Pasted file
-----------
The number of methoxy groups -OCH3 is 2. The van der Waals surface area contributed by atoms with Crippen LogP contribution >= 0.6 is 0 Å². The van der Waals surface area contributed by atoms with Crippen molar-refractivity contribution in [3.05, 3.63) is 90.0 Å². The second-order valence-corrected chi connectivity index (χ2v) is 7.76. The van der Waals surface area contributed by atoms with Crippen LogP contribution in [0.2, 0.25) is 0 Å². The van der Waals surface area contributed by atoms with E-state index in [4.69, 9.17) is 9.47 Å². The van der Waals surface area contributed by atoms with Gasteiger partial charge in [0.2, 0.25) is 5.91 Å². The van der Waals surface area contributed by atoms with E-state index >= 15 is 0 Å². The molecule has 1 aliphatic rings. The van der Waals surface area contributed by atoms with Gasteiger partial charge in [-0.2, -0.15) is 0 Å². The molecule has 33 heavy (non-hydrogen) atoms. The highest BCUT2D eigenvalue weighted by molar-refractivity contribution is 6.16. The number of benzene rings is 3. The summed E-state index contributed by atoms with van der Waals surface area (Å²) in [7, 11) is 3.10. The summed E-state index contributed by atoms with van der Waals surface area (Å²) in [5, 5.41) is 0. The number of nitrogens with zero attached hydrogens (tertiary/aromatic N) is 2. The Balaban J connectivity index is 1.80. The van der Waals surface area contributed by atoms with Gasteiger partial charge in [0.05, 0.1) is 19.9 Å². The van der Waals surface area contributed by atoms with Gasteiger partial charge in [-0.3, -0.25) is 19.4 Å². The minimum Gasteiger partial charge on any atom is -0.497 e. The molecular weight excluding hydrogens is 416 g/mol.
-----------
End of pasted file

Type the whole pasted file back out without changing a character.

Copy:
The number of methoxy groups -OCH3 is 2. The van der Waals surface area contributed by atoms with Crippen LogP contribution >= 0.6 is 0 Å². The van der Waals surface area contributed by atoms with Crippen molar-refractivity contribution in [3.05, 3.63) is 90.0 Å². The second-order valence-corrected chi connectivity index (χ2v) is 7.76. The van der Waals surface area contributed by atoms with Crippen LogP contribution in [0.2, 0.25) is 0 Å². The van der Waals surface area contributed by atoms with E-state index in [4.69, 9.17) is 9.47 Å². The van der Waals surface area contributed by atoms with Gasteiger partial charge in [0.2, 0.25) is 5.91 Å². The van der Waals surface area contributed by atoms with E-state index >= 15 is 0 Å². The molecule has 1 aliphatic rings. The van der Waals surface area contributed by atoms with Gasteiger partial charge in [-0.2, -0.15) is 0 Å². The molecule has 33 heavy (non-hydrogen) atoms. The highest BCUT2D eigenvalue weighted by molar-refractivity contribution is 6.16. The number of benzene rings is 3. The summed E-state index contributed by atoms with van der Waals surface area (Å²) in [7, 11) is 3.10. The summed E-state index contributed by atoms with van der Waals surface area (Å²) in [5, 5.41) is 0. The number of nitrogens with zero attached hydrogens (tertiary/aromatic N) is 2. The Balaban J connectivity index is 1.80. The van der Waals surface area contributed by atoms with Gasteiger partial charge in [0.05, 0.1) is 19.9 Å². The van der Waals surface area contributed by atoms with Gasteiger partial charge in [-0.3, -0.25) is 19.4 Å². The minimum Gasteiger partial charge on any atom is -0.497 e. The molecular weight excluding hydrogens is 416 g/mol.